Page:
Salvator Mundi Gets the Spotlight in Two Films

  • April 08, 2021 13:12

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The Lost Leonardo, Sony Pictures Classics
Mantaray Film

Since the Salvator Mundi sold at a Christie's auction for $450M in 2017, setting a world record price for any artwork, intrigue has followed.

Restored after its rediscovery in 2005 and then sold as a rare work by Leonardo da Vinci, the painting of Christ as Savior of the World continues to stir controversy--from the murkiness of its whereabouts to authenticity concerns and the multimillions made by those involved with its multiple sales.

The Art Newspaper previewed a new French film that seems to explain why the Salvator Mundi never appeared in the Musée du Louvre’s recent blockbuster Leonardo da Vinci show. In Antoine Vitkine’s film The Savior for Sale, to be released on French Television’s France 5 on April 13, the suggestion is that French experts declared da Vinci “only contributed” to the picture, and that its “authenticity” could not be confirmed, according to TAN. The Louvre seemingly went without the loan from the painting's owner, the Crown Prince of Saudi Arabia, Mohammed bin Salman (MBS), due to not wholly agreeing with the Saudi's "100% Leonardo da Vinci" attribution.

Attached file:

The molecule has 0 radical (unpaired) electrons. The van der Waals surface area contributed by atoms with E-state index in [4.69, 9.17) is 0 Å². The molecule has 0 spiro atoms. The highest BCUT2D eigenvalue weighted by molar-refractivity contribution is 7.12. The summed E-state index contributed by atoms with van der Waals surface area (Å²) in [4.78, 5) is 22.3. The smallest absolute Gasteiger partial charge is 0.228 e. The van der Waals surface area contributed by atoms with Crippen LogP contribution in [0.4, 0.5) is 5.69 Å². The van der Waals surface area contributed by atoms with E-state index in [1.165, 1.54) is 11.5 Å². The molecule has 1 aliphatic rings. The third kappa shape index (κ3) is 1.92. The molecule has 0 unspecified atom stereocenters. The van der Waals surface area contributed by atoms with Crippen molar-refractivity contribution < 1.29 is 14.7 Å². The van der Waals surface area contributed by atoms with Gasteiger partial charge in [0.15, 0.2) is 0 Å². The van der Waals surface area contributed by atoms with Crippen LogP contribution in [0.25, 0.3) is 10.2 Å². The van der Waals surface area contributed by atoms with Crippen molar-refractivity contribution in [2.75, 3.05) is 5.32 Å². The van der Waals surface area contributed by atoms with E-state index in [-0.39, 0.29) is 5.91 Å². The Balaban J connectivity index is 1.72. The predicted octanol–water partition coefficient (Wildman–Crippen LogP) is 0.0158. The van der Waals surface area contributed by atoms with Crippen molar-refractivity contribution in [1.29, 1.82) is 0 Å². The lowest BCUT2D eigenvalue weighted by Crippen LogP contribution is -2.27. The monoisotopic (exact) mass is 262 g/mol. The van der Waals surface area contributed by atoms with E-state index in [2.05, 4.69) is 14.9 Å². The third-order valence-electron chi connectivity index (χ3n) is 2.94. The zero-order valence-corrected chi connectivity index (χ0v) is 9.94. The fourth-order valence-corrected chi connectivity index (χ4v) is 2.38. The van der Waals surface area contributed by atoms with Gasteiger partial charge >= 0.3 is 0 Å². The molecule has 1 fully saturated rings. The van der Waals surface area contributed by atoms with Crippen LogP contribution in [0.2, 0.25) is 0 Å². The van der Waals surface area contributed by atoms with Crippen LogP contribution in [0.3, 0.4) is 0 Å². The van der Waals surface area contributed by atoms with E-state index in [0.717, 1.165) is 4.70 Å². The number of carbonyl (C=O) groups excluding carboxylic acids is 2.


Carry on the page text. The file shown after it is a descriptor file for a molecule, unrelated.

The Savior For Sale

While that storyline of the film might have already been surmised by those following this art tale, details of the French-Saudi negotiations and insights into the Louvre's own analysis (including an affirmative attribution to da Vinci in one catalogue) adds more meat to the narrative.

The Lost Leonardo, a feature documentary directed by Andreas Koefoed, will provide another attempt to unravel the complicated saga of the Salvator Mundi

“The story of the Salvator Mundi is a fascinating dark fairy tale” said Koefoed. “It merges the love of art, money and power in such an explosive way.”

Now in post-production, the film's worldwide rights (except for UK, France and Germany) were recently acquired by Sony Pictures Classics, according to Deadline. This new film was produced by Andreas Dalsgaard for Copenhagen-based Elk Film and Christoph Jörg for Paris-based Pumpernickel Film.

“We will marvel at truth stranger than fiction,” said producer Dalsgaard. “It’s definitely the most intriguing art story of the 21st century. It will take the audience from one secret world to another.”

Whether The Lost Leonardo will provide any "explosive" revelations remains to be seen as a minute-long film clip simply posits a restorer's excited declaration: "No one except Leonardo could have painted this picture...."

Tags: old masters

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